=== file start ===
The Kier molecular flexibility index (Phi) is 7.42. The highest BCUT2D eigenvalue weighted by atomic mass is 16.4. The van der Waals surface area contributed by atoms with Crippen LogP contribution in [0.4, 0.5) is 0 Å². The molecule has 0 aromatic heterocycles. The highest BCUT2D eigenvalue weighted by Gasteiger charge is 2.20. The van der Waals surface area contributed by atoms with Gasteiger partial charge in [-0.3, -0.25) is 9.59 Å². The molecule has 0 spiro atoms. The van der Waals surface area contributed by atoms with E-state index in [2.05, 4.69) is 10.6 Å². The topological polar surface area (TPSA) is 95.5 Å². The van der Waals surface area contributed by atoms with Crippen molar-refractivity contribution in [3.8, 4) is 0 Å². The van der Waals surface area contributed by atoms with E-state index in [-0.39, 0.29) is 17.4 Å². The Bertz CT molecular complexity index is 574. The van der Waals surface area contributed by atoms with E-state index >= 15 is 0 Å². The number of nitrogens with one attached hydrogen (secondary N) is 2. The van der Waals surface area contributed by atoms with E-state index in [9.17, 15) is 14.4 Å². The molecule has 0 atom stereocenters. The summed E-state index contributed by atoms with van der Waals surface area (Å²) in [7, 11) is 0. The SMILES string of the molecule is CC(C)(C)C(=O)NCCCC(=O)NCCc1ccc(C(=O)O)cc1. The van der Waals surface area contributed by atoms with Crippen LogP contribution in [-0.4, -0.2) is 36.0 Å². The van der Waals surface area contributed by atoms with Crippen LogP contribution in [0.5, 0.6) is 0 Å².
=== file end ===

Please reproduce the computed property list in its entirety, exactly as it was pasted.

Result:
The Kier molecular flexibility index (Phi) is 7.42. The highest BCUT2D eigenvalue weighted by atomic mass is 16.4. The van der Waals surface area contributed by atoms with Crippen LogP contribution in [0.4, 0.5) is 0 Å². The molecule has 0 aromatic heterocycles. The highest BCUT2D eigenvalue weighted by Gasteiger charge is 2.20. The van der Waals surface area contributed by atoms with Gasteiger partial charge in [-0.3, -0.25) is 9.59 Å². The molecule has 0 spiro atoms. The van der Waals surface area contributed by atoms with E-state index in [2.05, 4.69) is 10.6 Å². The topological polar surface area (TPSA) is 95.5 Å². The van der Waals surface area contributed by atoms with Crippen molar-refractivity contribution in [3.8, 4) is 0 Å². The van der Waals surface area contributed by atoms with E-state index in [-0.39, 0.29) is 17.4 Å². The Bertz CT molecular complexity index is 574. The van der Waals surface area contributed by atoms with E-state index >= 15 is 0 Å². The number of nitrogens with one attached hydrogen (secondary N) is 2. The van der Waals surface area contributed by atoms with E-state index in [9.17, 15) is 14.4 Å². The molecule has 0 atom stereocenters. The summed E-state index contributed by atoms with van der Waals surface area (Å²) in [7, 11) is 0. The SMILES string of the molecule is CC(C)(C)C(=O)NCCCC(=O)NCCc1ccc(C(=O)O)cc1. The van der Waals surface area contributed by atoms with Crippen LogP contribution in [-0.4, -0.2) is 36.0 Å². The van der Waals surface area contributed by atoms with Crippen LogP contribution in [0.5, 0.6) is 0 Å².